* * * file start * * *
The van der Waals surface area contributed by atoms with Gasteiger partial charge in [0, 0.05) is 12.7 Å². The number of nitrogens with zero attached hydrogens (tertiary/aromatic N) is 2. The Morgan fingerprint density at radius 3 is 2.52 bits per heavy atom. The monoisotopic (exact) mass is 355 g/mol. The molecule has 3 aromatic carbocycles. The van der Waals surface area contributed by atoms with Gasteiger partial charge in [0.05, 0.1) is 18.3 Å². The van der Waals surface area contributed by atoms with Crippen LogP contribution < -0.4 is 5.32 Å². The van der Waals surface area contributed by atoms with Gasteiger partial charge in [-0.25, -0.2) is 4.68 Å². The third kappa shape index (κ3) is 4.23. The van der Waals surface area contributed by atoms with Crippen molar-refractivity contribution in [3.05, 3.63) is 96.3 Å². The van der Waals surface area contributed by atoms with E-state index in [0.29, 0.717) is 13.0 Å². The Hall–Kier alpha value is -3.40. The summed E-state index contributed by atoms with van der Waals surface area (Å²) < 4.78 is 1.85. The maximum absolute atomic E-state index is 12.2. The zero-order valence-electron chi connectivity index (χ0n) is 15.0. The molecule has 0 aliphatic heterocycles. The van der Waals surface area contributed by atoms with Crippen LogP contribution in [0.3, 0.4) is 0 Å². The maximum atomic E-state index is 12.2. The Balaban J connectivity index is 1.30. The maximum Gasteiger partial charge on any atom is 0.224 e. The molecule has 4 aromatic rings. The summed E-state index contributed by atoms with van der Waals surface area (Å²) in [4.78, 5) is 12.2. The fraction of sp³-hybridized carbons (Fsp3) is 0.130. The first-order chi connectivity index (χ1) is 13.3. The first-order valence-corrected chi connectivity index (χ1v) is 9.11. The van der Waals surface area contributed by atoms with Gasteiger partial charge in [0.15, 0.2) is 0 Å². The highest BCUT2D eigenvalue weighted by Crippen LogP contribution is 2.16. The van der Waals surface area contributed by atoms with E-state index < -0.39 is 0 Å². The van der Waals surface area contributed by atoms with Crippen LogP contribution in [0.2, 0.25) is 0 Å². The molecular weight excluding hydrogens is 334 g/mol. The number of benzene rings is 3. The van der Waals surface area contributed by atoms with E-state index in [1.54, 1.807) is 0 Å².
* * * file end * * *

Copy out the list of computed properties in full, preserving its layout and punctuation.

The van der Waals surface area contributed by atoms with Gasteiger partial charge in [0, 0.05) is 12.7 Å². The number of nitrogens with zero attached hydrogens (tertiary/aromatic N) is 2. The Morgan fingerprint density at radius 3 is 2.52 bits per heavy atom. The monoisotopic (exact) mass is 355 g/mol. The molecule has 3 aromatic carbocycles. The van der Waals surface area contributed by atoms with Gasteiger partial charge in [0.05, 0.1) is 18.3 Å². The van der Waals surface area contributed by atoms with Crippen LogP contribution < -0.4 is 5.32 Å². The van der Waals surface area contributed by atoms with Gasteiger partial charge in [-0.25, -0.2) is 4.68 Å². The third kappa shape index (κ3) is 4.23. The van der Waals surface area contributed by atoms with Crippen molar-refractivity contribution in [3.05, 3.63) is 96.3 Å². The van der Waals surface area contributed by atoms with E-state index in [0.29, 0.717) is 13.0 Å². The Hall–Kier alpha value is -3.40. The summed E-state index contributed by atoms with van der Waals surface area (Å²) < 4.78 is 1.85. The maximum absolute atomic E-state index is 12.2. The zero-order valence-electron chi connectivity index (χ0n) is 15.0. The molecule has 0 aliphatic heterocycles. The van der Waals surface area contributed by atoms with Crippen LogP contribution in [0.3, 0.4) is 0 Å². The maximum atomic E-state index is 12.2. The Balaban J connectivity index is 1.30. The maximum Gasteiger partial charge on any atom is 0.224 e. The molecule has 4 aromatic rings. The summed E-state index contributed by atoms with van der Waals surface area (Å²) in [4.78, 5) is 12.2. The fraction of sp³-hybridized carbons (Fsp3) is 0.130. The first-order chi connectivity index (χ1) is 13.3. The first-order valence-corrected chi connectivity index (χ1v) is 9.11. The van der Waals surface area contributed by atoms with Gasteiger partial charge in [0.15, 0.2) is 0 Å². The highest BCUT2D eigenvalue weighted by Crippen LogP contribution is 2.16. The van der Waals surface area contributed by atoms with E-state index < -0.39 is 0 Å². The van der Waals surface area contributed by atoms with Crippen LogP contribution in [0.2, 0.25) is 0 Å². The molecular weight excluding hydrogens is 334 g/mol. The number of benzene rings is 3. The van der Waals surface area contributed by atoms with E-state index in [1.54, 1.807) is 0 Å².